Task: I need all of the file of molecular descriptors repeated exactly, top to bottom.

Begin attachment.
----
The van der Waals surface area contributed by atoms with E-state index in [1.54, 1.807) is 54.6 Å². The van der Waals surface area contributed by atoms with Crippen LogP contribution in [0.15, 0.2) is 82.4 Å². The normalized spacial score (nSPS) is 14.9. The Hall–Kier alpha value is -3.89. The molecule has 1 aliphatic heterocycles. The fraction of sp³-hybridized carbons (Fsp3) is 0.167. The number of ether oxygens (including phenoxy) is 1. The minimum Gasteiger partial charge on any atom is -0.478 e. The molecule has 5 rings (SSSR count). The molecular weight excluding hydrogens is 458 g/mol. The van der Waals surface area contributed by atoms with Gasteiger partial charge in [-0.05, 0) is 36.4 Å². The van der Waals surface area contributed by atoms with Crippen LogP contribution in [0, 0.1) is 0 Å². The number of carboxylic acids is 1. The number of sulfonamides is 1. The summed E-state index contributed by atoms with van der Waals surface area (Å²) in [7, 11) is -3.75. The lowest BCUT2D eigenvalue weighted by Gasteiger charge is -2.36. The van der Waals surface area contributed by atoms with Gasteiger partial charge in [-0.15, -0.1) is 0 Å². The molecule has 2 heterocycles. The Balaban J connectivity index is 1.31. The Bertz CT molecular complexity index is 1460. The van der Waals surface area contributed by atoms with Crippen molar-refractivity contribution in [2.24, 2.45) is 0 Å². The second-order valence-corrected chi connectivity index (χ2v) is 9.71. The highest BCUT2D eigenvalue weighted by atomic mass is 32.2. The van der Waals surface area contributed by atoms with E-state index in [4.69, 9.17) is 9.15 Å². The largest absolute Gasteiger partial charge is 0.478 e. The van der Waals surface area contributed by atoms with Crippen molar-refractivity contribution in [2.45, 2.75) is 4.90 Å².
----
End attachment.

The van der Waals surface area contributed by atoms with E-state index in [1.54, 1.807) is 54.6 Å². The van der Waals surface area contributed by atoms with Crippen LogP contribution in [0.15, 0.2) is 82.4 Å². The normalized spacial score (nSPS) is 14.9. The Hall–Kier alpha value is -3.89. The molecule has 1 aliphatic heterocycles. The fraction of sp³-hybridized carbons (Fsp3) is 0.167. The number of ether oxygens (including phenoxy) is 1. The minimum Gasteiger partial charge on any atom is -0.478 e. The molecule has 5 rings (SSSR count). The molecular weight excluding hydrogens is 458 g/mol. The van der Waals surface area contributed by atoms with Gasteiger partial charge in [-0.05, 0) is 36.4 Å². The van der Waals surface area contributed by atoms with Crippen LogP contribution in [0, 0.1) is 0 Å². The number of carboxylic acids is 1. The number of sulfonamides is 1. The summed E-state index contributed by atoms with van der Waals surface area (Å²) in [7, 11) is -3.75. The lowest BCUT2D eigenvalue weighted by Gasteiger charge is -2.36. The van der Waals surface area contributed by atoms with Gasteiger partial charge in [-0.15, -0.1) is 0 Å². The molecule has 2 heterocycles. The Balaban J connectivity index is 1.31. The Bertz CT molecular complexity index is 1460. The van der Waals surface area contributed by atoms with Crippen molar-refractivity contribution in [2.24, 2.45) is 0 Å². The second-order valence-corrected chi connectivity index (χ2v) is 9.71. The highest BCUT2D eigenvalue weighted by atomic mass is 32.2. The van der Waals surface area contributed by atoms with E-state index in [4.69, 9.17) is 9.15 Å². The largest absolute Gasteiger partial charge is 0.478 e. The van der Waals surface area contributed by atoms with Crippen molar-refractivity contribution in [2.45, 2.75) is 4.90 Å².